Publications: Success Stories
Extension - 2014
A sampling of results and impacts from recently completed New York Sea Grant's extension and education initiatives.

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2013 Projects Impact New York’s Coastal Resources

Ithaca, NY, April 4, 2014 - New York Sea Grant has issued a series of impact statements for projects completed in 2013. The success of these outreach projects—made possible by collaborating with national, state, regional, and local partners—shows how Sea Grant’s depth of programming can benefit NY’s shoreline regions and have a profound impact on its coastal communities and economies. They include:
  • New York Sea Grant-organized Harmful Algal Bloom (HAB) workshops connected diverse stakeholders with HAB science experts to help mitigate the environmental and economic impacts of HAB outbreaks.

  • New York Sea Grant-developed information is helping coastal property owners and communities evaluate living shorelines as an erosion control option.

  • New York Sea Grant’s Clean & Safe Boating Education Campaign sets the model for keeping the public current on required safety equipment, environmentally-sound boating practices, and methods to reduce the transport of invasive species.

  • A New York Sea Grant-initiated project will help more Americans with disabilities access Hudson River waterfront areas.

  • New York Sea Grant-encouraged initiatives are increasingly incorporating New York seafood products into local food systems and strengthening NY’s commercial fishing businesses.

  • New York Sea Grant Trawl Design Workshops have helped fisheries managers and commercial trawlers improve existing programs and design new initiatives.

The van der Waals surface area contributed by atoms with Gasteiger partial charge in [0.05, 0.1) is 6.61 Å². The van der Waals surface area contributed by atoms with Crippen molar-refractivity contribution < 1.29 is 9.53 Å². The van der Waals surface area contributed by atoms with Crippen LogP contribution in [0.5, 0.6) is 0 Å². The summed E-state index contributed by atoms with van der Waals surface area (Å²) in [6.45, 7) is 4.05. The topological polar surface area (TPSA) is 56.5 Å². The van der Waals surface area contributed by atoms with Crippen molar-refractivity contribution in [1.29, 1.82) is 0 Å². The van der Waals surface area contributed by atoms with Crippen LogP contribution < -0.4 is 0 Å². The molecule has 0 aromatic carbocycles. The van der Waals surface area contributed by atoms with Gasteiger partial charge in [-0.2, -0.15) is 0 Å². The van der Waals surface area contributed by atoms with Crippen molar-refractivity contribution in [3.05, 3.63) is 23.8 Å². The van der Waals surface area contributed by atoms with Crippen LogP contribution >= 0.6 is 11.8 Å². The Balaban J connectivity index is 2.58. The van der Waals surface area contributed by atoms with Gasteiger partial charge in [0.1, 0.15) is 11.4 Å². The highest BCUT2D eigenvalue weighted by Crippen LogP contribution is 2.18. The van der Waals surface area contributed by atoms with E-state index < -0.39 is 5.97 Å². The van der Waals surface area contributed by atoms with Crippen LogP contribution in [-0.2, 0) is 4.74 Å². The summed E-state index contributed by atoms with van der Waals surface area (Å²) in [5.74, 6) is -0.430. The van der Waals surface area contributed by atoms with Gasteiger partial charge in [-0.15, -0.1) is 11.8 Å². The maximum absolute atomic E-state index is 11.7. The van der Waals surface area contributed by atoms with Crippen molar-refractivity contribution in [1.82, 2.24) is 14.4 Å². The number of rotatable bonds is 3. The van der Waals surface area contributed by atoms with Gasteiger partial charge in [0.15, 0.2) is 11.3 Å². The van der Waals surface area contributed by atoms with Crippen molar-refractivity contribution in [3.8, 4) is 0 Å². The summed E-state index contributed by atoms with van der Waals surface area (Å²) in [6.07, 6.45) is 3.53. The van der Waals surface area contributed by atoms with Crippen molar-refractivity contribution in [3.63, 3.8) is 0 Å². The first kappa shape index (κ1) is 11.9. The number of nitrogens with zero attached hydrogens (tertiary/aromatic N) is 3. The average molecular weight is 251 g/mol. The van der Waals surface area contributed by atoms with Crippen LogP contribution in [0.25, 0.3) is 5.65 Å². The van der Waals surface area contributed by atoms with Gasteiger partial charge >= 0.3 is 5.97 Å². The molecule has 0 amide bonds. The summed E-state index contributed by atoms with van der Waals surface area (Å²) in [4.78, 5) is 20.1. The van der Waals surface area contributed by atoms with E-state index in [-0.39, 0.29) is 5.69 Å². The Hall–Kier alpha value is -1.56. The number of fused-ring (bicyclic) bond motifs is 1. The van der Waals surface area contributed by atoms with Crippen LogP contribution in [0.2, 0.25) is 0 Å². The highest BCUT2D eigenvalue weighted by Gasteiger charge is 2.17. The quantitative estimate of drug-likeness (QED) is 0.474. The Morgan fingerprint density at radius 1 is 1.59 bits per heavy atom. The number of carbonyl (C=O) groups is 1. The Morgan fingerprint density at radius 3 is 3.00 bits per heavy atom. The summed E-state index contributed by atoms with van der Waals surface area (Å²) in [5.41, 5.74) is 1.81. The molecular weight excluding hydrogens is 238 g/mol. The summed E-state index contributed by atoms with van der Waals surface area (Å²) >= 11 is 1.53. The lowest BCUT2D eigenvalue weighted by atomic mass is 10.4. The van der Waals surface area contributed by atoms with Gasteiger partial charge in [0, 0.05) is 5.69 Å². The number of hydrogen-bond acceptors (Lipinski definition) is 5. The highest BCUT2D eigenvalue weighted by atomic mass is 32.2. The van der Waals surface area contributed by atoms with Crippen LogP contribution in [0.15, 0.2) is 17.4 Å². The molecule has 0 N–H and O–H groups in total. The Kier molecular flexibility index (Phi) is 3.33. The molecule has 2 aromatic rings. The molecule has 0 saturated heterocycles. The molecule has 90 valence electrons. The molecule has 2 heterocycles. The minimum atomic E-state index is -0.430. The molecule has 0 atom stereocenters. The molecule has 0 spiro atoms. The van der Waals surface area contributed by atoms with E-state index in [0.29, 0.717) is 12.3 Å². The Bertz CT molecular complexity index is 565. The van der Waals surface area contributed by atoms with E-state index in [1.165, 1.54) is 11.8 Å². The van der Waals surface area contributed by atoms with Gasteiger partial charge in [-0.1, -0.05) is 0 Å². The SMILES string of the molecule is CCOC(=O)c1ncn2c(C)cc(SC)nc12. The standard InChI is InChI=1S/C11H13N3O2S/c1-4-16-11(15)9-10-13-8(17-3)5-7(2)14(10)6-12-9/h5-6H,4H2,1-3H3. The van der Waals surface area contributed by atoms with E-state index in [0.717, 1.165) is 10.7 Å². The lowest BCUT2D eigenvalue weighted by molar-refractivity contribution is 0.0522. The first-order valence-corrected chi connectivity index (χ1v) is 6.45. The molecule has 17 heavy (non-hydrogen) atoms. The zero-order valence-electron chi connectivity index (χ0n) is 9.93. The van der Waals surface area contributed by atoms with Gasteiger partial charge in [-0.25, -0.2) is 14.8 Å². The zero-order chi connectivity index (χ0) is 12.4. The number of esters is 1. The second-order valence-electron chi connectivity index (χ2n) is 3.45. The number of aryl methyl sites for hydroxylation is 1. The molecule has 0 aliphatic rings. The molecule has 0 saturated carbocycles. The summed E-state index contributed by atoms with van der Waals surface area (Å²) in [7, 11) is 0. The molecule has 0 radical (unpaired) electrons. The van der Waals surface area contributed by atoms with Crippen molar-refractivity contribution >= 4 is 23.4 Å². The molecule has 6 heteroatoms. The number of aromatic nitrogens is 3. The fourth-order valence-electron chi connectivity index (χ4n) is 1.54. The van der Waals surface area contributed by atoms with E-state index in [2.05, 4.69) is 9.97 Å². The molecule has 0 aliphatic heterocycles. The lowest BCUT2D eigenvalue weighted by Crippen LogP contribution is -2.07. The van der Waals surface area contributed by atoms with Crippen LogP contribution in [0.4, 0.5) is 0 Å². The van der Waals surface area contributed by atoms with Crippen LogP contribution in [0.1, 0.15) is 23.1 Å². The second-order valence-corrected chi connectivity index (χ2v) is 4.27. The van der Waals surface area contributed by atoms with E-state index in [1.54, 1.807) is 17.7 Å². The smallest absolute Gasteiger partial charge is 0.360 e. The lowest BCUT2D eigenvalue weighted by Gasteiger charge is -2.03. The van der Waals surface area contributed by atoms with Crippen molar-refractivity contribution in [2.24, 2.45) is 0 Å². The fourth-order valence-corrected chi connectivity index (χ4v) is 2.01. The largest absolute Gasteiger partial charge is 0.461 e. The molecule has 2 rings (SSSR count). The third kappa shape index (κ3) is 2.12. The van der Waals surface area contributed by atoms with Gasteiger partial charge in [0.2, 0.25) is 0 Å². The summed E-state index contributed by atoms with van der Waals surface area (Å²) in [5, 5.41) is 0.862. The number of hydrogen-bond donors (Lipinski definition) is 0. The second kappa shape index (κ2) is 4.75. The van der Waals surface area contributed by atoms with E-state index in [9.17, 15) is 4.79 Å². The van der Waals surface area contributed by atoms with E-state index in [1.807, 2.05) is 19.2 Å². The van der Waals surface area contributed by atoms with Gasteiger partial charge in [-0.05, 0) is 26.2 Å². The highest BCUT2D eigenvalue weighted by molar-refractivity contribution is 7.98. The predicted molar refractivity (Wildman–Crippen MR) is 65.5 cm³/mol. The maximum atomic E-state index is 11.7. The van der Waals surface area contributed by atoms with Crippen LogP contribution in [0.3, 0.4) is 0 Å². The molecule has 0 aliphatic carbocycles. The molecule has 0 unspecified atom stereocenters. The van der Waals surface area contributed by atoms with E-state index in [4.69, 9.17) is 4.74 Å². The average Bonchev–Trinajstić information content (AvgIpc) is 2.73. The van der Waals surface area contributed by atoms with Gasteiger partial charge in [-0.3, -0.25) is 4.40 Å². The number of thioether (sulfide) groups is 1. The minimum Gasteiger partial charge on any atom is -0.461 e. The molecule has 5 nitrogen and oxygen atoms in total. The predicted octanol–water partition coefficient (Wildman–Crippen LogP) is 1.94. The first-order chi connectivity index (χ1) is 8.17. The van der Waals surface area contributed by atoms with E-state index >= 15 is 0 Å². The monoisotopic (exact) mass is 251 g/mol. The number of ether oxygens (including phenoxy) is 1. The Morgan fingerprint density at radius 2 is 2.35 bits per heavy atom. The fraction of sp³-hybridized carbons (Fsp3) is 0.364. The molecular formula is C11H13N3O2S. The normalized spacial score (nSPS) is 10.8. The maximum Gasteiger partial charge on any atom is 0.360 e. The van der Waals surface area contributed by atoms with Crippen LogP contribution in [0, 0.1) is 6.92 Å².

• Teaching students about the environment and having them conduct hands-on stewardship projects is helping to create an informed citizenry for the future.

  • NYSG NEMO project informs and equips municipalities to implement sustainable and cost-effective stormwater management programs.

  • The New York Sea Grant waterfront steward program is expanding its educational impact and geographical outreach to help boaters slow the spread of aquatic invasive species.

  • New York Sea Grant programming provides educators with successful strategies for implementing Long Island Sound concepts into existing curricula.


Below, you will find NYSG's individual Extension Impact Statements for 2013. You can also download these impacts statements as an entire collection or in a two-page summary:

  • 2013 Project Summaries Show Impact on Coastal Waters, Communities, Youth, Economy & Educators (pdf) [11 pp.]

  • New York Sea Grant Impacts (pdf) [2 pp.]


Healthy New York Coastal Ecosystems

NYSG Developing the Next Generation of Great Lakes Stewards (pdf)



New York Sea Grant's coastal education training efforts have resulted in teachers getting students out in the Great Lakes shoreline environment to clean-up beaches and waterways, take and test water samples, work on eliminating invasive species and teach community members about the importance of properly disposing of unwanted or unused medications. The high school students pictured here test water they collected as part of a stewardship education activity (Photo: Kim Linkinhoker).